Prince: First Last Thoughts

When an artist you love dies, what do you mourn exactly? I can’t mourn like Prince’s family will mourn, his close friends and collaborators, his church friends, the people who knew and loved the person.

What I mourn is the possible generative future of a damn inconsistent and still wonderful artist—the next “Breakfast Can Wait” or “Black Sweat” or “1,000 X’s and O’s” that there’ll never be, much less all the stone-cold classics (I cleaned my writing studio just this morning to “Housequake” and “Slow Love,” danced just last night to “Raspberry Beret”) whose source will never conjure them up for us live. (Missed him last year here in Sattle; played four nights at a small club, $250 a ticket, extraordinary from what I heard, a 3-hour show of classics and B-sides and requests melting under the heat of his tireless energy and the crowd’s love.)

But mostly what I mourn is the projection of a possible way to be, a Prince I could live inside and love and shock myself as, a Prince that refreshed the courage of my community of weirdos queers artists mystics Christians and forever reshaped our big culture’s borders around racial and sexual identity and music.* I don’t know almost anything about what Prince was like personally. But I do know that an artist can be incredibly difficult in person but still, by extending their “I” to contain the longing and lust and will for freedom and psychedelic dreams and invention of the people who adore their art, give a gift of radical possibility. People could close their eyes and put themselves inside his music, his persona, his Prince-ness and be changed.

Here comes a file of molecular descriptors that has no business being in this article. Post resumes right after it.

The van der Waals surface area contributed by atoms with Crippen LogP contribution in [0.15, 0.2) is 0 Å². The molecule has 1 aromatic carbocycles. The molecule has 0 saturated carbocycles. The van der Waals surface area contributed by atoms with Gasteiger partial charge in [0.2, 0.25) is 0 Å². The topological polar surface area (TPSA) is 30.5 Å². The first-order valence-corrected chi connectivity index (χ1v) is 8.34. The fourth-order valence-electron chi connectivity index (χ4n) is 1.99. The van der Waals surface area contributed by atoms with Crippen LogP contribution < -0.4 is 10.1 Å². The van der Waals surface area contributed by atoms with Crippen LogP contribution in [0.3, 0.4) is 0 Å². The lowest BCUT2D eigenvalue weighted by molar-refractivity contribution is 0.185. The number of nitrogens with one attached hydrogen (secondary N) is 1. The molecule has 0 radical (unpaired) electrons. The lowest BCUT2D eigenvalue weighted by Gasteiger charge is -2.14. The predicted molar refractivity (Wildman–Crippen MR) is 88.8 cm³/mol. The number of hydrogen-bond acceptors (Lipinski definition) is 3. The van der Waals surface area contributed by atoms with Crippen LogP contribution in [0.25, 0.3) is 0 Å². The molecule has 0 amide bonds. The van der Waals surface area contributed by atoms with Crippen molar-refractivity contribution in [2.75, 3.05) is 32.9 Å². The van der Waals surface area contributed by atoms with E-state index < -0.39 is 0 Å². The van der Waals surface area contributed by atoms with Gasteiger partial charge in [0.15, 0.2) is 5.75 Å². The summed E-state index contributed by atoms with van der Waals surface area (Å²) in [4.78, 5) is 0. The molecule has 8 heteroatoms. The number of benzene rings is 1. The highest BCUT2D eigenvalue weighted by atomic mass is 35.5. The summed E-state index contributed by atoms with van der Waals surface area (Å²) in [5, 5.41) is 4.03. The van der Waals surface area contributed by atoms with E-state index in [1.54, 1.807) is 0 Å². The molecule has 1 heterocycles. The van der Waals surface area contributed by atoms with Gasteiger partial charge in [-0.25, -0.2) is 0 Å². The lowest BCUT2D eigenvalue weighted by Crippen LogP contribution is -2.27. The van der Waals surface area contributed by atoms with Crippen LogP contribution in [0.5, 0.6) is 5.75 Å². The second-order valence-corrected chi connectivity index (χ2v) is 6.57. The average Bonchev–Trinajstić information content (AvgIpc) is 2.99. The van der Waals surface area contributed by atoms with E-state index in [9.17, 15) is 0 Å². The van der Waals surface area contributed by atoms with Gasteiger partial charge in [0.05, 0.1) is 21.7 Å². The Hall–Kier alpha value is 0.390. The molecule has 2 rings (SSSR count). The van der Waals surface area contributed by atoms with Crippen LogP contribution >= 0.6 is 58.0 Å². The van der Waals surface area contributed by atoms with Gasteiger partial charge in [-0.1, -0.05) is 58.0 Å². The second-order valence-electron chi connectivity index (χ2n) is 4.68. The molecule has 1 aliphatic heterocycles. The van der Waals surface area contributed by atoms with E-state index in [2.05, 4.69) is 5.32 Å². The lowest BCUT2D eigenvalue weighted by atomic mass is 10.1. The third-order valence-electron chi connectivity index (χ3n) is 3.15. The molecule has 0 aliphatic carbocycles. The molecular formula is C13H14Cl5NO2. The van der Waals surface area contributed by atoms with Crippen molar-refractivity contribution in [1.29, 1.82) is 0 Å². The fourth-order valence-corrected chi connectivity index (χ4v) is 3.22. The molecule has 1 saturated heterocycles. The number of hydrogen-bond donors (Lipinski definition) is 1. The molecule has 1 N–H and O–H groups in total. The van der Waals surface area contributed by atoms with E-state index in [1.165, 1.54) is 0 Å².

It’s different, I think, with the writers I love: the emptying of the personality into the written work means that there’s something primary, still-living, in their books even when they’re gone. (I still wanna take a moment and recommend round-the-clock health monitoring and security for Samuel Delany.) But Prince, now, belongs to a time that’s no longer quite reachable by the people whose lives and imaginations he changed. So that’s what I mourn.

*: Clarification added, after a few hours’ reflection, to the original post. Prince’s radical push against a homogenized white perception of black culture—his refigurement of blackness in the eyes of his pop audience—is a huge part of his art. And it’s an aspect of his work that, I wanna be clear, I can never “live inside,” as a POC fan of Prince’s music could. Prince was an artist of color in a racist society; I’m white. I can love this dimension of his work, and be challenged by it, and learn from it, but it’s not my role to inhabit.


1 Comment

Filed under music

One response to “Prince: First Last Thoughts

  1. Melissa J. Peabody

    Yes Jay, losing the icons of one’s youth is a sorrowful thing. It always leaves me feeling like a snippet of my self goes with them.
    It gets weirder as you go on and lose more friends and more icons. After awhile your spirit feels buffetted gettin all gnarled like a cliffside pine.

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